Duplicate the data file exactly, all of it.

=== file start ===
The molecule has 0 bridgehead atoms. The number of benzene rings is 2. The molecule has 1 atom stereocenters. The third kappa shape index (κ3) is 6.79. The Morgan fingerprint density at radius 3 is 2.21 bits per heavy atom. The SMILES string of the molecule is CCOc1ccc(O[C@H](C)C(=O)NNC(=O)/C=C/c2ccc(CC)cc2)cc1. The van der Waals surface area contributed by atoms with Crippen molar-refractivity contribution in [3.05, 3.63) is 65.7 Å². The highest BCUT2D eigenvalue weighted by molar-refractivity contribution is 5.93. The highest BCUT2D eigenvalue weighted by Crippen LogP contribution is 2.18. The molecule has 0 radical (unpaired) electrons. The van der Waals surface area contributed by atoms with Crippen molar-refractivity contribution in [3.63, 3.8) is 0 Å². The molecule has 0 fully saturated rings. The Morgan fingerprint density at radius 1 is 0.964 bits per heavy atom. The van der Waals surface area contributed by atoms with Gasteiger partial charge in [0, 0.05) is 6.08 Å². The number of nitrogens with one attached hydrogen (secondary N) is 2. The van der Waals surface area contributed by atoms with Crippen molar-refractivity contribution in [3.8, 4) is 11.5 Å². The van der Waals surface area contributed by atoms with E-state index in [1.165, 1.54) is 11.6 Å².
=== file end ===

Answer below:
The molecule has 0 bridgehead atoms. The number of benzene rings is 2. The molecule has 1 atom stereocenters. The third kappa shape index (κ3) is 6.79. The Morgan fingerprint density at radius 3 is 2.21 bits per heavy atom. The SMILES string of the molecule is CCOc1ccc(O[C@H](C)C(=O)NNC(=O)/C=C/c2ccc(CC)cc2)cc1. The van der Waals surface area contributed by atoms with Crippen molar-refractivity contribution in [3.05, 3.63) is 65.7 Å². The highest BCUT2D eigenvalue weighted by molar-refractivity contribution is 5.93. The highest BCUT2D eigenvalue weighted by Crippen LogP contribution is 2.18. The molecule has 0 radical (unpaired) electrons. The van der Waals surface area contributed by atoms with Crippen molar-refractivity contribution in [3.63, 3.8) is 0 Å². The molecule has 0 fully saturated rings. The Morgan fingerprint density at radius 1 is 0.964 bits per heavy atom. The van der Waals surface area contributed by atoms with Gasteiger partial charge in [0, 0.05) is 6.08 Å². The number of nitrogens with one attached hydrogen (secondary N) is 2. The van der Waals surface area contributed by atoms with Crippen molar-refractivity contribution in [3.8, 4) is 11.5 Å². The van der Waals surface area contributed by atoms with E-state index in [1.165, 1.54) is 11.6 Å².